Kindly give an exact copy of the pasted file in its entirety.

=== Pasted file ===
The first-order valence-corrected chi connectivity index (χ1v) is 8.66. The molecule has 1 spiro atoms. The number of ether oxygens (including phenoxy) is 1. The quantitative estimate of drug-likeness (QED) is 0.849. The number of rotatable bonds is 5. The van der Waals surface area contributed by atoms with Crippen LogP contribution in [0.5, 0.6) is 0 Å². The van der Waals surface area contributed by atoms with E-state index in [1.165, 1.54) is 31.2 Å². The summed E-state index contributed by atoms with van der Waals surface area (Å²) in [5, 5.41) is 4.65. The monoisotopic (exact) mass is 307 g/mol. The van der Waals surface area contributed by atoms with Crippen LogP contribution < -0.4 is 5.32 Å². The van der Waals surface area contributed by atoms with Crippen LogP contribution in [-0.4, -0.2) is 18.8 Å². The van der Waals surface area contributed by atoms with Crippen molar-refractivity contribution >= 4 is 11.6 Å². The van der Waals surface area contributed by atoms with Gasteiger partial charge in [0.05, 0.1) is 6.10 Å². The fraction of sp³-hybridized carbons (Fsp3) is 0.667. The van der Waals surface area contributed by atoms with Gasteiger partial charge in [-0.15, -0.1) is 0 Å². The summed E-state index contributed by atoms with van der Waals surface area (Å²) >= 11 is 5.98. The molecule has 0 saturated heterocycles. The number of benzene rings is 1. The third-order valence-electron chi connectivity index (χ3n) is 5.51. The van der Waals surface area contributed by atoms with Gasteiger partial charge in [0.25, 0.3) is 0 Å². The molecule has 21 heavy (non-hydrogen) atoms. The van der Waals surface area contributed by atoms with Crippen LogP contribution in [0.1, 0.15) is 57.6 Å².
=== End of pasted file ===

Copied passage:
The first-order valence-corrected chi connectivity index (χ1v) is 8.66. The molecule has 1 spiro atoms. The number of ether oxygens (including phenoxy) is 1. The quantitative estimate of drug-likeness (QED) is 0.849. The number of rotatable bonds is 5. The van der Waals surface area contributed by atoms with Crippen LogP contribution in [0.5, 0.6) is 0 Å². The van der Waals surface area contributed by atoms with E-state index in [1.165, 1.54) is 31.2 Å². The summed E-state index contributed by atoms with van der Waals surface area (Å²) in [5, 5.41) is 4.65. The monoisotopic (exact) mass is 307 g/mol. The van der Waals surface area contributed by atoms with Crippen LogP contribution < -0.4 is 5.32 Å². The van der Waals surface area contributed by atoms with Crippen LogP contribution in [-0.4, -0.2) is 18.8 Å². The van der Waals surface area contributed by atoms with Crippen molar-refractivity contribution >= 4 is 11.6 Å². The van der Waals surface area contributed by atoms with Gasteiger partial charge in [0.05, 0.1) is 6.10 Å². The fraction of sp³-hybridized carbons (Fsp3) is 0.667. The van der Waals surface area contributed by atoms with Gasteiger partial charge in [-0.15, -0.1) is 0 Å². The summed E-state index contributed by atoms with van der Waals surface area (Å²) >= 11 is 5.98. The molecule has 0 saturated heterocycles. The number of benzene rings is 1. The third-order valence-electron chi connectivity index (χ3n) is 5.51. The van der Waals surface area contributed by atoms with Gasteiger partial charge in [0.25, 0.3) is 0 Å². The molecule has 21 heavy (non-hydrogen) atoms. The van der Waals surface area contributed by atoms with Crippen LogP contribution in [0.1, 0.15) is 57.6 Å².